Brandeis was clearly concerned by this state of affairs. But he also discerned an opportunity—both for business and for the law. As he described it, professions were characterized by three features: 1) the necessary training is intellectual in character, involving knowledge and learning, not just skill; 2) the work is pursued largely for others and not merely for oneself; and 3) amount of financial return is not the accepted measure of success. Brandeis called for a science of management, where the criterion for success is excellence in performance in the broadest sense—for employees, customers, and the broader surrounding community—not simply the making of money. And to make his case in a concrete manner, Brandeis describes an individual (shoe manufacturer William H. McElwain) and a family of merchants (the Filenes) who have “accepted and applied the principles of industrial democracy and of social justice.” Should these attitudes and behaviors become the norm, then “big business” will mean business
“big not in bulk of power, but great in service and grand in manner.”
Brandeis ended his analysis with a message to aspiring lawyers: “The next generation must witness a continuing and ever increasing contest between those who have and those who have not… Nothing can better fit you for taking part in the solution of these problems than the study and preeminently the practice of law.”
As is often the case when one turns to history, the themes put forth by Brandeis over a century ago have a surprisingly contemporary resonance. Our political system is filled with lawyers, but it is partly a revulsion against lawyers that has led to the election of a self-declared successful businessman. Donald Trump is highly dependent on the lawyers who have represented his personal and financial interests and yet he rarely misses an opportunity to castigate the judicial system. My friend Ben Heineman has written a timely and important book The Inside Counsel Revolution in which he describes the crucial position that is currently occupied by the lead lawyer(s) in global corporations.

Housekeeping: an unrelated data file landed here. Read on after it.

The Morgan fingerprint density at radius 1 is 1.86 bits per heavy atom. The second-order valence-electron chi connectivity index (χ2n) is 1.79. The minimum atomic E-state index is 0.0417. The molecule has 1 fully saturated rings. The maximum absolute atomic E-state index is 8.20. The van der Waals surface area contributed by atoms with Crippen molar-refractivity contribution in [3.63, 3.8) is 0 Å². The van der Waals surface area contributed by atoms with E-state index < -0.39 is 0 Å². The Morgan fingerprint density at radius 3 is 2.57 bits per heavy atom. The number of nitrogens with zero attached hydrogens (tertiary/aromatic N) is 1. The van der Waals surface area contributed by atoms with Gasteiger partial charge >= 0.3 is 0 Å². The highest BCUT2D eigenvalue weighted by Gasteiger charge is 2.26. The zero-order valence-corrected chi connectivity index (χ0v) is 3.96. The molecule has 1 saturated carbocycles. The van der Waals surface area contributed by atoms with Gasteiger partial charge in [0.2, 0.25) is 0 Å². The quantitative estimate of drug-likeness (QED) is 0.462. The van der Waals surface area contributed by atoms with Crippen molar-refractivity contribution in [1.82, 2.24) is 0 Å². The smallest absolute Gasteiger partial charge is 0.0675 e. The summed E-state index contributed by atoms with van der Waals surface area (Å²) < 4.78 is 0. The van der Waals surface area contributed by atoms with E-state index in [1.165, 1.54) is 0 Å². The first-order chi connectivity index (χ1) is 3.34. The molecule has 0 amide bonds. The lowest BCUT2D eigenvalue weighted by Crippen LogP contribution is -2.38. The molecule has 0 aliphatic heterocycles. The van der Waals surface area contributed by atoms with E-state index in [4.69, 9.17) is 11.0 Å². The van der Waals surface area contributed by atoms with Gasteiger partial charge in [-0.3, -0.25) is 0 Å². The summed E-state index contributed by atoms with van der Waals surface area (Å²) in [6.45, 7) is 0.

Business still aspires to become a recognized profession, while the law struggles to retain its professional status. One cannot help wondering what form these discussions will take 600 years after Montaigne penned his insightful essay and 200 years after Brandeis delivered his trenchant and inspiring talks.
–The Opportunity in the Law, Phillip Brooks House, talk to Harvard Ethical Society, May 1905.
-Brown University Commencement Day, published in System, October 1912 .